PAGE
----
7. Interpretation of archeological evidence has moved a little beyond this, but there was a time when anything that could not otherwise be explained was called a cult object. Now that is what I call “gods in the gaps.” There is even a famous case in which some more or less round, elongated objects were thought to be phalluses. Then some joyless geologist sectioned them, studied them under a microscope and did a few other tests and, lo and behold, they turned out to be calciumized human feces. Going back and looking at the daybooks and drawings it became clear that the archeologists had excavated a latrine not a cultic treasure horde.

  8. I guess the archaeologists missed all that “For a good time call Tiamat” grafitti, eh!

  9. misconceptions from within the field (bioanthropology): that studying dead hominids or living monkeys is somehow different from studying other dead or living mammals. I started outside bioanth in undergrad, moved out of bioanth after my master’s. As far as I’m concerned, the separation is an artifical one from mammalogy, behavioral ecology, and evolutionary biology
    misconceptions from outside: That we’re all like Jane Goodall and Franz de Waal, touchy-feely people who play in the wild all day (granted, Goodall did do some real science when she was younger). And that the hominid lineage is a ladder from a chimp-like Lucy to modern humans, rather than a formerly bushy lineage with only a solitary surviving species.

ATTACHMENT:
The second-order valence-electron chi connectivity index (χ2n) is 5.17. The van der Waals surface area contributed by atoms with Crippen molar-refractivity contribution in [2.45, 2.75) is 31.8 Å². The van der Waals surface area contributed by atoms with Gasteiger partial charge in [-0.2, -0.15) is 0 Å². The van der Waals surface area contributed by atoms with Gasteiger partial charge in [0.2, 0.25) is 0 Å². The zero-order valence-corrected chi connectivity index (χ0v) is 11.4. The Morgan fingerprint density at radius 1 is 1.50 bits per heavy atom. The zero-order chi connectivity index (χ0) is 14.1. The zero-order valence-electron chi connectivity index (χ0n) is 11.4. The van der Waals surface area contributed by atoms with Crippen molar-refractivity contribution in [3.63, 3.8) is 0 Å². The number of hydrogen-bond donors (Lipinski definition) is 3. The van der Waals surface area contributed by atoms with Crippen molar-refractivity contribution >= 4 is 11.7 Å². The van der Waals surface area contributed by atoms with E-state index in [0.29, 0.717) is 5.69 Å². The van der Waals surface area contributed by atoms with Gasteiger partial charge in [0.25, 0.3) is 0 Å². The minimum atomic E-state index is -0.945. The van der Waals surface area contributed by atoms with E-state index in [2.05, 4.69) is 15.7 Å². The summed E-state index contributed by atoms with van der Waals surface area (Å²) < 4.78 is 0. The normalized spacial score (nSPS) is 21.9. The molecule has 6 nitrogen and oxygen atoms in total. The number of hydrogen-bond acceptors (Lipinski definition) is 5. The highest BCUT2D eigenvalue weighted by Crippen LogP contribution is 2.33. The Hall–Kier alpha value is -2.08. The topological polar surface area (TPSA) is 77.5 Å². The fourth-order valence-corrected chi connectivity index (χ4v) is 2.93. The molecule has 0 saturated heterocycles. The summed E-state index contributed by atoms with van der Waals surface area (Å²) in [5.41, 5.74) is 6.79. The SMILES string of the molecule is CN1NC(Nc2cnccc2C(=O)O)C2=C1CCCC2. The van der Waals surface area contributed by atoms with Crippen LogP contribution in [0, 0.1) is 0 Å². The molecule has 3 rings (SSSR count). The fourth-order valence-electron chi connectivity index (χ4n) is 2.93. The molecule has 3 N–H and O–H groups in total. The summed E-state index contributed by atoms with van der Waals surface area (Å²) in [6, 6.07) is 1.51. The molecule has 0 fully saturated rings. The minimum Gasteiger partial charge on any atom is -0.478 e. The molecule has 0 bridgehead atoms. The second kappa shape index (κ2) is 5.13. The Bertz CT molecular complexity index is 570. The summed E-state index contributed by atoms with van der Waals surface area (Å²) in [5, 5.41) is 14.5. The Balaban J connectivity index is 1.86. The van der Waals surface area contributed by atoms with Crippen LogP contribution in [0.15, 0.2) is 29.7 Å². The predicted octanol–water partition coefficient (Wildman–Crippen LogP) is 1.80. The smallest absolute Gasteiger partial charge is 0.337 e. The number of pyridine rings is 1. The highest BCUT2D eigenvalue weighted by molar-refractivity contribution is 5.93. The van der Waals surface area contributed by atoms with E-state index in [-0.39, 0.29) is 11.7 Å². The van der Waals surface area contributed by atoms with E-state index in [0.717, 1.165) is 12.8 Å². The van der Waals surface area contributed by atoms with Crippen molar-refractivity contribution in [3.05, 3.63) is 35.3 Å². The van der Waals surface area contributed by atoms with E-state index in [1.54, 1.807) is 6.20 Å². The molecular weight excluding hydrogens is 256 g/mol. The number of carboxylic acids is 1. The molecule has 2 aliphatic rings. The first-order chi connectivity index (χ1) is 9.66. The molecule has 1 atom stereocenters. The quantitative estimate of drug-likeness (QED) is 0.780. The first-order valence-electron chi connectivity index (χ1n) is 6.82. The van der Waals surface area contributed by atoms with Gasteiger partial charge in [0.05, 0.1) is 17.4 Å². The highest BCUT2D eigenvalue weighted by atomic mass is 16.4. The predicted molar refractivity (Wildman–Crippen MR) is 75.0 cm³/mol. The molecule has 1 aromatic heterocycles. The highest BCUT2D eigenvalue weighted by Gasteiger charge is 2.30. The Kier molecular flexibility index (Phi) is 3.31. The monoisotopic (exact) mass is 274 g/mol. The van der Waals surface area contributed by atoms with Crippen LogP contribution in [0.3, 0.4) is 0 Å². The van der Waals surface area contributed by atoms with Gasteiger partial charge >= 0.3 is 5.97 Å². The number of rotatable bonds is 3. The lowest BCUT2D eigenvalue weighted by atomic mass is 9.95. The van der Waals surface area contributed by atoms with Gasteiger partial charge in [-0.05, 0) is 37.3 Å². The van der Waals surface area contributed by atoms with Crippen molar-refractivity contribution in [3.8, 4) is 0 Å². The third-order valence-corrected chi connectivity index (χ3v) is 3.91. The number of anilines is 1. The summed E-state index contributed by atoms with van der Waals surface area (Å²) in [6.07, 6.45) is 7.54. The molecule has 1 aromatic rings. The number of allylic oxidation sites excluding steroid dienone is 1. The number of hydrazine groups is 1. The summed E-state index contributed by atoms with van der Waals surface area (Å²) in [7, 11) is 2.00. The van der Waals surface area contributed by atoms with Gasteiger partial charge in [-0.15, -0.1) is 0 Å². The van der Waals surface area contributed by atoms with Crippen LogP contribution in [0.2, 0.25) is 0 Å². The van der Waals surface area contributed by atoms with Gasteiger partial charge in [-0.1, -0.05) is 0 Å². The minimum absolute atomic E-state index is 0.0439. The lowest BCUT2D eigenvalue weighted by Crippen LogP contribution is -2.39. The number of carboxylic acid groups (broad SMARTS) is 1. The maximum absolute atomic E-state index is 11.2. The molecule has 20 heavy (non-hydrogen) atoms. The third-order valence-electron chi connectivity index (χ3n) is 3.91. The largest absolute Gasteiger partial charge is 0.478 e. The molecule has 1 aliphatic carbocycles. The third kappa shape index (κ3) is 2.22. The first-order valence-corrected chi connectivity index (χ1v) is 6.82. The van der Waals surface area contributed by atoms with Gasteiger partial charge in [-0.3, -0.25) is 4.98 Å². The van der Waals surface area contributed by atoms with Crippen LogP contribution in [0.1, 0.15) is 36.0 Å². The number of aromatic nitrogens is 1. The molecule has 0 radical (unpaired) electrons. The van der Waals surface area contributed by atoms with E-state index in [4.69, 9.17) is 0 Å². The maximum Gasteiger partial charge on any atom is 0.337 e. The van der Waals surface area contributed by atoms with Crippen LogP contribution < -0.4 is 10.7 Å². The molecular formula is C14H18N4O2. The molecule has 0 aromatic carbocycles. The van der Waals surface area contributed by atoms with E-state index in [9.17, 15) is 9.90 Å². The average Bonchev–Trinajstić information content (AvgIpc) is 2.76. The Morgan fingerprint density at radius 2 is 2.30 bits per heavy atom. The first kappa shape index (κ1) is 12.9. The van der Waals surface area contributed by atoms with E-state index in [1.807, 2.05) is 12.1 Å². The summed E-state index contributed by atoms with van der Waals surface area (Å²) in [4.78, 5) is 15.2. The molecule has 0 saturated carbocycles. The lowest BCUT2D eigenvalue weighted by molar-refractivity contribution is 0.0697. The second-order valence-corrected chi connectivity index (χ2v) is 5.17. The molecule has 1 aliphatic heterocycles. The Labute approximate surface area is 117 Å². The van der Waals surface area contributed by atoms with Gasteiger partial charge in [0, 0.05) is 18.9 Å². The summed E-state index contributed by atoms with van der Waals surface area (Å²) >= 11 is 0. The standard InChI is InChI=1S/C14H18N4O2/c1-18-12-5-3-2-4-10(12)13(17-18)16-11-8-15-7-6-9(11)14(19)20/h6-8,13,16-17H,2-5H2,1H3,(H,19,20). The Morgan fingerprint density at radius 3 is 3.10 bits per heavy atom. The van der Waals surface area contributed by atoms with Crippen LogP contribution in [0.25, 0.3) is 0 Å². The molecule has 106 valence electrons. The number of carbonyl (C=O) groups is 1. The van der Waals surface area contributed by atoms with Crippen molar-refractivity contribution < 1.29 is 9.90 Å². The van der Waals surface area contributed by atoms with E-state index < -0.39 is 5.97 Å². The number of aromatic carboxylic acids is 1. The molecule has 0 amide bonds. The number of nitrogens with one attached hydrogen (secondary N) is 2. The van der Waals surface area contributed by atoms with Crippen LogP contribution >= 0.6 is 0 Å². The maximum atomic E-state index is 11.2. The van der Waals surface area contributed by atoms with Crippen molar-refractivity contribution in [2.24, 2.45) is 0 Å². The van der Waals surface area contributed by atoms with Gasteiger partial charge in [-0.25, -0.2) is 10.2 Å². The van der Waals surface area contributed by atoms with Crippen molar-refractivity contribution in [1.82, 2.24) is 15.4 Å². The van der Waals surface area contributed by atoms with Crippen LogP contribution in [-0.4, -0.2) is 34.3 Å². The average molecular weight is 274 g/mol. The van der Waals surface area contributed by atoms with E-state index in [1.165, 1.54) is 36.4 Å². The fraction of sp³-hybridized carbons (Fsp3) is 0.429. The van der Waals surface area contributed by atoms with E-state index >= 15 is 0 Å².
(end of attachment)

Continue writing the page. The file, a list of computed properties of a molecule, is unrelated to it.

misconceptions from population genetecists: that since genes are the method of hereditary transmission, they are the unit of selection. That they are therefore the only thing that needs to be studied in order to understand evolutionary process. I’d invite them to read Sewall Wright and Theodosius Dhobzansky.

  10. Misconceptions in evolutionary biology

    Chad Orzel is asking about misconceptions in science that irritate. Evolgen and Afarensis have chimed in. My problem is not an misconception, it is a pet peeve. As I’ve noted before, random genetic drift is a catchall explanation for everything….